Adoption more radical than you realize

I have been reading about the biblical concept of adoption and what it means for us to be adopted by God the Father. It is a promise of the good news that when we entrust our life to Jesus Christ, God gives us the privilege of being sons and daughters of his family. We are adopted into his kingdom. Uh, John 1:12 puts it this way, “But to all who receive him, who believed in his name, he gave the right to become children of God.” A right. Privileges. This is a legal adoption. This is a moral adoption. This is a full adoption.

Wayne Gruder in his book on Systematic Theology, which is no small read, mentions fourteen benefits or privileges that are ours in Christ Jesus through the Ministry of Adoption. These are pretty radical I would say. One of those privileges is especially important for all of us to put into practice on a daily basis. This practice is when we pray, we develop the habit of referring to God as Father or our heavenly Father as opposed to just praying, “oh, dear God” which is very general.

Jesus himself taught us to do this. When he was teaching us how to pray, he said, “When you pray, pray this way. Our Father who art in heaven…” or heavenly Father. It is a great discipline to develop, especially for those of us who are insecure or fragile in our personality. To develop that habit of always saying Father or Heavenly Father frames everything in our prayer. Out of that, our life and our identity as children of the Heavenly Father through our faith in Jesus Christ builds up properly. Romans 8 puts it this way, “You have received the spirit of adoption by whom we cry, Abba Father.” To call out to God as Abba Father is a transformational, radical idea that is unleashed through the power of the gospel.

I’ve seen this one biblical truth transform many people in the world. Perhaps one of the clearest examples happened in China. Some years ago, I was teaching on adoption to some people, and I invited one of our board members who was visiting the work in China to come up and share his own personal testimony.

John Cissel has been on our board at Passion Life for a number of years. I have known John for over 30 years. I know his personal story of adoption and so I invited him to come up and share his story. He got up in front of the fellow Chinese seminary students, and said, “I have been twice adopted (referring to how he had been adopted as an infant by loving parents and then later on how he was adopted by his Heavenly Father).” This seemed to be rather straightforward, but as soon as he was finished a young woman came up to him weeping because she was overcome by his testimony.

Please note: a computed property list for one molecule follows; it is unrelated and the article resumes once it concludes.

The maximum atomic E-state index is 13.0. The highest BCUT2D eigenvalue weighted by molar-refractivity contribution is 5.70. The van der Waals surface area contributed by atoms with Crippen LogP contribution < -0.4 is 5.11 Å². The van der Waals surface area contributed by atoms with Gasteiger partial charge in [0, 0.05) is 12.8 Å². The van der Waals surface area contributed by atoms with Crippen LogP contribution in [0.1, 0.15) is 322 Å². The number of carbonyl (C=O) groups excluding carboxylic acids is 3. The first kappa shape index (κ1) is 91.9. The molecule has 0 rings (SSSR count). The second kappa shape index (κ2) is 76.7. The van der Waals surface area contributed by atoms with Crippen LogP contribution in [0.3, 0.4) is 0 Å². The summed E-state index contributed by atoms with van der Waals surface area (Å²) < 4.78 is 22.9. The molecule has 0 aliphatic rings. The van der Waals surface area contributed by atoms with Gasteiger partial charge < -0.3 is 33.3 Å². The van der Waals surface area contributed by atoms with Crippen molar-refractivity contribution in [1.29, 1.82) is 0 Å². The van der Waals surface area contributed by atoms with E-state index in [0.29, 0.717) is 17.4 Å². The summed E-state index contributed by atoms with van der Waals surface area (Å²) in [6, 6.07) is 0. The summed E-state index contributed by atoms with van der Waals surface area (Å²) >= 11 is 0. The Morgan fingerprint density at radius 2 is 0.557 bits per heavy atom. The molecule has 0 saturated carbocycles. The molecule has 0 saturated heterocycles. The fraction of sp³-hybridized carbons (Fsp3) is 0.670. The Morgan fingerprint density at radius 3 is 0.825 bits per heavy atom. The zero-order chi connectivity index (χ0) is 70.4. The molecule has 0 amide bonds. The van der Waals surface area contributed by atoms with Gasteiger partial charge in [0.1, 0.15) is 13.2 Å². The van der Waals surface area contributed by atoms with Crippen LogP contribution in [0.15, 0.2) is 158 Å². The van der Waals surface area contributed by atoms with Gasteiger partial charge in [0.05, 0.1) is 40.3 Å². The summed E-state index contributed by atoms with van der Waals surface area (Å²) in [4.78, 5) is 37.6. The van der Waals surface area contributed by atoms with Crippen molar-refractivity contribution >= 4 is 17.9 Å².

I asked, “What is the problem?” She replied, “I have been adopted twice as well. You are the first person I have ever told this to.” She was probably in her mid-twenties at this point in time. You see, in China, as in many parts of the world that are yet uninfluenced by the impact of the gospel on the culture, adoption is always a negative thing. It means that you have failed in some way to be able to produce your own children, so you have to go out and get somebody else’s child. There are all kinds of racist ideas that get mixed up in these things too. “You go outside your own blood and you get somebody else’s” is a common remark made about adoption because of all these terrible pagan ideas that come in. She was adopted and she was told from the time she was a little girl to never tell anyone that she had been adopted. It is a matter of shame. It is a matter of guilt that you were adopted.

John’s testimony was basically taking the biblical view and just cutting through all those unnecessary chains that this woman was carrying It was quite liberating for her. As it turns out, I was back in that part of China a year later. This same woman came back and carrying her baby. I asked, “What brought you back here today?” And she said, “I just wanted you to know that my husband and I, after learning the biblical view of adoption, went out and we adopted a baby so that we can turn this shame into a testimony about the gospel of adoption.”

One of the most viable ways one can take this biblical idea and to see its transformational power begin to work within the church is mediating an adoption for the baby who was going to be aborted. This has both a biblical and practical foundation. We have seen that many times in China.

So, I just want to remind you, today, that adoption is our privilege in believing and trusting in Christ. This practice of adoption that we take to the world is a sign of the life-changing power of the Gospel and, eventually, the transforming power of the Gospel on individuals and on the culture. To God be the glory.